Article Text

S42 Transbronchial cryobiopsies in the diagnosis of Interstitial Lung Diseases- first UK experience
  1. TA Mikolasch1,
  2. E Borg2,
  3. R Thakrar3,
  4. V Holmes4,
  5. HL Booth4,
  6. JC Porter4,
  7. N Navani3
  1. 1Centre for Inflammation and Tissue Repair, University College London, London, UK
  2. 2Department of Pathology, University College London Hospitals NHS Trust, London, UK
  3. 3Department of Thoracic Medicine, University College London Hospitals NHS Trust, London, UK
  4. 4Department of Thoracic Medicine, Interstitial Lung Disease Service, University College London Hospitals NHS Trust, London, UK


Introduction Despite radiological advancements histology is often needed in the diagnosis of Interstitial Lung Disease (ILD). In order to obtain lung biopsies of adequate size and quality patients traditionally undergo a surgical lung biopsy associated with a mean hospital stay of 3.5 days and a complication rate of up to 28%.1

We are the first UK centre to have set up a minimally invasive, day case transbronchial cryobiopsy service in the diagnosis of ILDs.

Aims To establish a transbronchial cryobiopsy service for ILDs and assess complication rates and diagnostic yield.

Methods Patients were selected following discussion at the Interstitial Lung Disease Multidisciplinary Team meeting. Only patients in whom significant diagnostic doubt remained after thorough clinic-radiological work up were considered.

All procedures were performed with the patient self-ventilating under deep sedation with propofol using a flexible bronchoscope and 2.4 mm cryoprobe (ERBE). All but one procedure was performed under fluoroscopy guidance. All but the first two cases were performed following intubation with an uncuffed ET tube (Bronchoflex, Rusch). We introduced prophylactic IV tranexamic acid 1 g as premedication and endobronchial adrenaline routinely as part of our protocol after the first 5 cases. 1–5 samples were taken per procedure from several sub-segments of one lobe pre-selected by CT imaging.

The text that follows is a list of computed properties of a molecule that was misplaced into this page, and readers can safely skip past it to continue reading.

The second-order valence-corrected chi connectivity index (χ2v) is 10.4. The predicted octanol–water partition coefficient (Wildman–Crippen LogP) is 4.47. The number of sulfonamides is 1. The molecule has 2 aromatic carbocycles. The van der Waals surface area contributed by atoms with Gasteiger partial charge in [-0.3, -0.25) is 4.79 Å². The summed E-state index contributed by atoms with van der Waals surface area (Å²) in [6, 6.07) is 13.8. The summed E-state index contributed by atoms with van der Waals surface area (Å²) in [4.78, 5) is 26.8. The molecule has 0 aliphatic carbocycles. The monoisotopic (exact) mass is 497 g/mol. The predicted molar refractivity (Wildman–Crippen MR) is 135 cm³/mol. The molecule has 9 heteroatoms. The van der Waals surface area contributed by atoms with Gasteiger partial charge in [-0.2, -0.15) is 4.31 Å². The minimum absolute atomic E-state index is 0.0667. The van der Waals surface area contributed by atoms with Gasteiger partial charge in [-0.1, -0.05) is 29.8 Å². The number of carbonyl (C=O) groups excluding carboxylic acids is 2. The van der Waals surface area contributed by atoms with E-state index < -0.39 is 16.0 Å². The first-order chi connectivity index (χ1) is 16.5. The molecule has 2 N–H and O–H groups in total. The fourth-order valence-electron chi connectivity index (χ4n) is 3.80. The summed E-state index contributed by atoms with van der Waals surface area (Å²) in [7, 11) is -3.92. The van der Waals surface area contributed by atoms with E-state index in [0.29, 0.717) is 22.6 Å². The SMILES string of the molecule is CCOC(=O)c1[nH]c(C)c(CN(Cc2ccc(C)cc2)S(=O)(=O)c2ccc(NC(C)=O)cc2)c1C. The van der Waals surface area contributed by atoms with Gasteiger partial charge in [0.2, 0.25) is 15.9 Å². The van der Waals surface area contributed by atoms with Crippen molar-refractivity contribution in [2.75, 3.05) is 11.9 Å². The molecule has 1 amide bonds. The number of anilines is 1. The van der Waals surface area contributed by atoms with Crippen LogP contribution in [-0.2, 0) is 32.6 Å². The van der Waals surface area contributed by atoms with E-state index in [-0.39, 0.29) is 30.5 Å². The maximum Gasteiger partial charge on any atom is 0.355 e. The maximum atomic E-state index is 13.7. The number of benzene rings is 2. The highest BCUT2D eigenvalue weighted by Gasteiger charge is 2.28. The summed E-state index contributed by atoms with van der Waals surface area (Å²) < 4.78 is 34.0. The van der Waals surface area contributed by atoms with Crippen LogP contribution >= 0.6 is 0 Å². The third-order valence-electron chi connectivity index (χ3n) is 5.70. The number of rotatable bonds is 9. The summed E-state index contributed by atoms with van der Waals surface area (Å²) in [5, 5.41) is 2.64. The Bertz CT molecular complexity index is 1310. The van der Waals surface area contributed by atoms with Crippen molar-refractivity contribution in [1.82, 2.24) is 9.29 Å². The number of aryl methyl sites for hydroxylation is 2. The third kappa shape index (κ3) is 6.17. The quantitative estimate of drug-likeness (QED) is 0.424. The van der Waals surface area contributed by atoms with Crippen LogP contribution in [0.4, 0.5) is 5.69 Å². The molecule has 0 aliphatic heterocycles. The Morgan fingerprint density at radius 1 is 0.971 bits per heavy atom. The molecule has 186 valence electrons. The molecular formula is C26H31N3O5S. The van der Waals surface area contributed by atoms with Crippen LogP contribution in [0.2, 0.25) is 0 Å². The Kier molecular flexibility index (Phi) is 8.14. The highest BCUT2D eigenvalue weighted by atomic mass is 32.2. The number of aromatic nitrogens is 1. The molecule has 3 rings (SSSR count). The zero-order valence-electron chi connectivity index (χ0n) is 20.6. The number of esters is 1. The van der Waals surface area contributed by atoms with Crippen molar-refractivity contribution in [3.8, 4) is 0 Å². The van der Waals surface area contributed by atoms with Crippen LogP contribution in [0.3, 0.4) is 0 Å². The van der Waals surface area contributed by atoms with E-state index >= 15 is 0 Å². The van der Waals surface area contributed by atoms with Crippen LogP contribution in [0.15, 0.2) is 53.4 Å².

Results 14 procedures were carried out on 13 patients. 9 patients were male. Mean age 63, mean predicted TLCO 50%; mean number of biopsies 2.7; mean aggregate biopsy size 624 mm3.

Complications: 2 pneumothoraces requiring chest drain insertion; 1 case of moderate bleeding and 1 case of severe bleeding managed with endobronchial adrenaline and suction only.

All cases were performed as outpatient day cases with patients discharged home 2– 4 h after the procedure except the 2 patients requiring chest drains.

Abstract S42 Table 1

Patient characteristics

Conclusions Our transbronchial cryobiopsy service is comparable in complication rates and diagnostic yield with larger case series from established centres outside the UK. Transbronchial cryobiopsy provides potential for minimally-invasive acquisition of sizeable lung biopsies. Further research is needed to establish whether transbronchial cryobiopsy should replace surgical lung biopsy in selected cases.

Reference 1 Morris D, Zamvar V. The efficacy of video-assisted thoracoscopic surgery lung biopsies in patients with interstitial lung disease: a retrospective study of 66 patients. J Cardiothorac Surg. 2014;9:45

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